cupola


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Related to cupola: cupola furnace

cu·po·la

 (kyo͞o′pə-lə)
n.
1. Architecture
a. A vaulted roof or ceiling.
b. A small dome set on a circular or polygonal base or resting on pillars.
c. A small structure surmounting a roof or dome, often used as a lookout or to admit light and air.
2. A cylindrical shaft type of blast furnace used for remelting metals, usually iron, before casting.
3. A small rounded and domed structure, as for observation, on a tracked, armored vehicle.

[Italian, from Late Latin cūpula, diminutive of Latin cūpa, tub.]

cu′po·laed (-ləd) adj.

cupola

(ˈkjuːpələ)
n
1. (Architecture) a roof or ceiling in the form of a dome
2. (Architecture) a small structure, usually domed, on the top of a roof or dome
3. (Firearms, Gunnery, Ordnance & Artillery) a protective dome for a gun on a warship
4. (Metallurgy) a vertical air-blown coke-fired cylindrical furnace in which iron is remelted for casting
[C16: from Italian, from Late Latin cūpula a small cask, from Latin cūpa tub]
cupolated adj

cu•po•la

(ˈkyu pə lə)

n., pl. -las.
1.
a. a light structure on a dome or roof, serving as a belfry, lantern, or belvedere.
b. a dome, esp. one covering a circular or polygonal area.
2. any of various domelike structures.
3. a vertical furnace for melting iron to be cast.
[1540–50; < Italian < Latin cūpula=cūp(a) tub + -ula -ule. compare cup]
cu′po•laed, adj.
ThesaurusAntonymsRelated WordsSynonymsLegend:
Noun1.cupola - a vertical cylindrical furnace for melting iron for casting
furnace - an enclosed chamber in which heat is produced to heat buildings, destroy refuse, smelt or refine ores, etc.
2.cupola - a roof in the form of a dome
dome - a hemispherical roof

cupola

noun dome, onion dome The church tower's cupola can be seen above the trees.
Translations

cupola

[ˈkjuːpələ] Ncúpula f

cupola

[ˈkjuːpələ] ncoupole f

cupola

n (Archit) → Kuppel f; (roof also) → Kuppeldach nt; (= furnace)Kupolofen m

cupola

[ˈkjuːpələ] ncupola
References in classic literature ?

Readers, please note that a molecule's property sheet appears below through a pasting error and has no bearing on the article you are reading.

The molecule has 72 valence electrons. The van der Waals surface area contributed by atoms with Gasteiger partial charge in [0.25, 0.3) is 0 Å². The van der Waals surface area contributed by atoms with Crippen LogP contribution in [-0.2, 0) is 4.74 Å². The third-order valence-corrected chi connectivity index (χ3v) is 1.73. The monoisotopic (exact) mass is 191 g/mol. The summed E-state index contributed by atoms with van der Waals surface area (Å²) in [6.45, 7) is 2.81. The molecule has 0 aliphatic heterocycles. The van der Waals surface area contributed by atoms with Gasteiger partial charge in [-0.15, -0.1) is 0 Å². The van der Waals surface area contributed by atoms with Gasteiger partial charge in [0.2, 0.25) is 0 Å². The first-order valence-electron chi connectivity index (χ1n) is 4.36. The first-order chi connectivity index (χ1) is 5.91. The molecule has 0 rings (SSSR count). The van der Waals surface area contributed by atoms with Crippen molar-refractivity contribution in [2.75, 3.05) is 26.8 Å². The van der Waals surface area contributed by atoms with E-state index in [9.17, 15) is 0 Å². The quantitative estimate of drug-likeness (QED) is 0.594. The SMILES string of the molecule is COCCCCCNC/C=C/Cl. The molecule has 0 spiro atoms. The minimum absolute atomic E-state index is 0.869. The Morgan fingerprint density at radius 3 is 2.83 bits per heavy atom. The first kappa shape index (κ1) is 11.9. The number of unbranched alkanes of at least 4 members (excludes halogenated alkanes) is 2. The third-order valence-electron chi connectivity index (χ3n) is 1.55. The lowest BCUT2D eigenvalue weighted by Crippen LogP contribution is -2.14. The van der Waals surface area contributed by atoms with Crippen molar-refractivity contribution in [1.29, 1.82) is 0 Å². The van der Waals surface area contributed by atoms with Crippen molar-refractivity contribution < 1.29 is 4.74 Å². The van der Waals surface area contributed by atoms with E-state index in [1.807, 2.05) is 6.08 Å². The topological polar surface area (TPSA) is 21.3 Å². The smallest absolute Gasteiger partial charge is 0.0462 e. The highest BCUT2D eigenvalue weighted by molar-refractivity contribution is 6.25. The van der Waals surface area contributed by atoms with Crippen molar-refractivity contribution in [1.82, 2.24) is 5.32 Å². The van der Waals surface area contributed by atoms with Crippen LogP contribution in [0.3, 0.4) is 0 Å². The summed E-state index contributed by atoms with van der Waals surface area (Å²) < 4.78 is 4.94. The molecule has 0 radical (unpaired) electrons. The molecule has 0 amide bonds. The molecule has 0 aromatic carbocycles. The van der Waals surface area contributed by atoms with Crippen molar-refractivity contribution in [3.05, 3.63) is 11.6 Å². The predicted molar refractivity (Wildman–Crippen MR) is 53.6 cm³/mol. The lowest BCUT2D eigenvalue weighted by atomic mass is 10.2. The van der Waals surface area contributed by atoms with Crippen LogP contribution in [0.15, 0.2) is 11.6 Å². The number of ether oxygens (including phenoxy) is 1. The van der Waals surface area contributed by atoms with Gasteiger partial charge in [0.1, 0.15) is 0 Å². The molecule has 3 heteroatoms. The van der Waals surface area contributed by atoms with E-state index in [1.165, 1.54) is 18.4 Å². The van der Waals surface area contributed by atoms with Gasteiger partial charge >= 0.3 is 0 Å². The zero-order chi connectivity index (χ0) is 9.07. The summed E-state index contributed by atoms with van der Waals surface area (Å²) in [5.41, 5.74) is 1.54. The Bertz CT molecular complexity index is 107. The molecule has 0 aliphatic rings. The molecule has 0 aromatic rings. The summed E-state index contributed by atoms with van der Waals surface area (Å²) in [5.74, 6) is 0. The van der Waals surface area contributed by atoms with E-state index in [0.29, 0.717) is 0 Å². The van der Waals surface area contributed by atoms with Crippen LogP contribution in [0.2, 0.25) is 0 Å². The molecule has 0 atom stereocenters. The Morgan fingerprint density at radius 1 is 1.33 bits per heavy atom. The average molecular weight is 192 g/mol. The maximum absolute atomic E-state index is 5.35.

For as in landscape gardening, a spire, cupola, monument, or tower of some sort, is deemed almost indispensable to the completion of the scene; so no face can be physiognomically in keeping without the elevated open-work belfry of the nose.
They left the high-road, by a well-remembered lane, and soon approached a mansion of dull red brick, with a little weathercock-surmounted cupola, on the roof, and a bell hanging in it.
The great oven is not so wide, by ten paces, as the cupola at St.
It was the first time that the lawyer had been received in that part of his friend's quarters; and he eyed the dingy, windowless structure with curiosity, and gazed round with a distasteful sense of strangeness as he crossed the theatre, once crowded with eager students and now lying gaunt and silent, the tables laden with chemical apparatus, the floor strewn with crates and littered with packing straw, and the light falling dimly through the foggy cupola.
While I was musing upon these things, my attention was attracted by a pretty little structure, like a well under a cupola.
One side of this space was occupied by the square front of the Province House, three stories high, and surmounted by a cupola, on the top of which a gilded Indian was discernible, with his bow bent and his arrow on the string, as if aiming at the weathercock on the spire of the Old South.
Now he mounted to the cupola and looked seaward, straining his eyes to discover if there were a sail upon the horizon.
The ancient mansion of his forefathers was still kept up, but, instead of being a little yellow-fronted Dutch house in a garden, it now stood boldly in the midst of a street, the grand home of the neighborhood; for Wolfert enlarged it with a wing on each side, and a cupola or tea room on top, where he might climb up and smoke his pipe in hot weather, and in the course of time the whole mansion was overrun by the chubby-faced progeny of Amy Webber and Dirk Waldron.
steeple” was a little cupola, reared on the very centre of the roof, on four tall pillars of pine that were fluted with a gouge, and loaded with mouldings.
One of his productions, an Indian chief, gilded all over, stood during the better part of a century on the cupola of the Province House, bedazzling the eyes of those who looked upward, like an angel of the sun.
At night (the season for which the apartment was especially designed) it was illuminated principally by a large chandelier, depending by a chain from the centre of the sky-light, and lowered, or elevated, by means of a counter-balance as usual; but (in order not to look unsightly) this latter passed outside the cupola and over the roof.
At both corners of the further side, by way of return, let there be two delicate or rich cabinets, daintily paved, richly hanged, glazed with crystalline glass, and a rich cupola in the midst; and all other elegancy that may be thought upon.